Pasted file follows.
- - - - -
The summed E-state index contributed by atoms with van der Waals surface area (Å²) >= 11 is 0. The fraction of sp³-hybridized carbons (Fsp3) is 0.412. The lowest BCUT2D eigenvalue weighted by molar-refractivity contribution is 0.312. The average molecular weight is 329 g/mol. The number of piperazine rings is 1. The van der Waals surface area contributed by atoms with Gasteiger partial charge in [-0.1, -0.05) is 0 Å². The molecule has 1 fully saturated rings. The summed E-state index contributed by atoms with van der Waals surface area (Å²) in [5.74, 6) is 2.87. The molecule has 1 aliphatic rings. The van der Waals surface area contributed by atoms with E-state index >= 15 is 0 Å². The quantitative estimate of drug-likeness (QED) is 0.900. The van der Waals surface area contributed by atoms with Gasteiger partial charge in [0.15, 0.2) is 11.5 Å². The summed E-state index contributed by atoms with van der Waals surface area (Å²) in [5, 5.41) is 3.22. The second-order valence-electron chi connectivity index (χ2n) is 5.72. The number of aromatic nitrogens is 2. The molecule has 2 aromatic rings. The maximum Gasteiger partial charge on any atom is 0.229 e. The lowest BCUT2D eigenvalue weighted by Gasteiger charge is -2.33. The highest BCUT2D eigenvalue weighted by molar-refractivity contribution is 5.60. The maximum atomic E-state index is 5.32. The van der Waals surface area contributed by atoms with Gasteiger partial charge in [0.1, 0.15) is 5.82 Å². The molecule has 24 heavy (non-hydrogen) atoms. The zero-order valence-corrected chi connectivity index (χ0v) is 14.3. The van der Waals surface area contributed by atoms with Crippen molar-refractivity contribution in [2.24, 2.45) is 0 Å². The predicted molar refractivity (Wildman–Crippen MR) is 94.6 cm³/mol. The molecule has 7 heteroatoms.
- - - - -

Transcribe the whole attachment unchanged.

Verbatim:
The summed E-state index contributed by atoms with van der Waals surface area (Å²) >= 11 is 0. The fraction of sp³-hybridized carbons (Fsp3) is 0.412. The lowest BCUT2D eigenvalue weighted by molar-refractivity contribution is 0.312. The average molecular weight is 329 g/mol. The number of piperazine rings is 1. The van der Waals surface area contributed by atoms with Gasteiger partial charge in [-0.1, -0.05) is 0 Å². The molecule has 1 fully saturated rings. The summed E-state index contributed by atoms with van der Waals surface area (Å²) in [5.74, 6) is 2.87. The molecule has 1 aliphatic rings. The van der Waals surface area contributed by atoms with E-state index >= 15 is 0 Å². The quantitative estimate of drug-likeness (QED) is 0.900. The van der Waals surface area contributed by atoms with Gasteiger partial charge in [0.15, 0.2) is 11.5 Å². The summed E-state index contributed by atoms with van der Waals surface area (Å²) in [5, 5.41) is 3.22. The second-order valence-electron chi connectivity index (χ2n) is 5.72. The number of aromatic nitrogens is 2. The molecule has 2 aromatic rings. The maximum Gasteiger partial charge on any atom is 0.229 e. The lowest BCUT2D eigenvalue weighted by Gasteiger charge is -2.33. The highest BCUT2D eigenvalue weighted by molar-refractivity contribution is 5.60. The maximum atomic E-state index is 5.32. The van der Waals surface area contributed by atoms with Gasteiger partial charge in [0.1, 0.15) is 5.82 Å². The molecule has 24 heavy (non-hydrogen) atoms. The zero-order valence-corrected chi connectivity index (χ0v) is 14.3. The van der Waals surface area contributed by atoms with Crippen molar-refractivity contribution in [2.24, 2.45) is 0 Å². The predicted molar refractivity (Wildman–Crippen MR) is 94.6 cm³/mol. The molecule has 7 heteroatoms.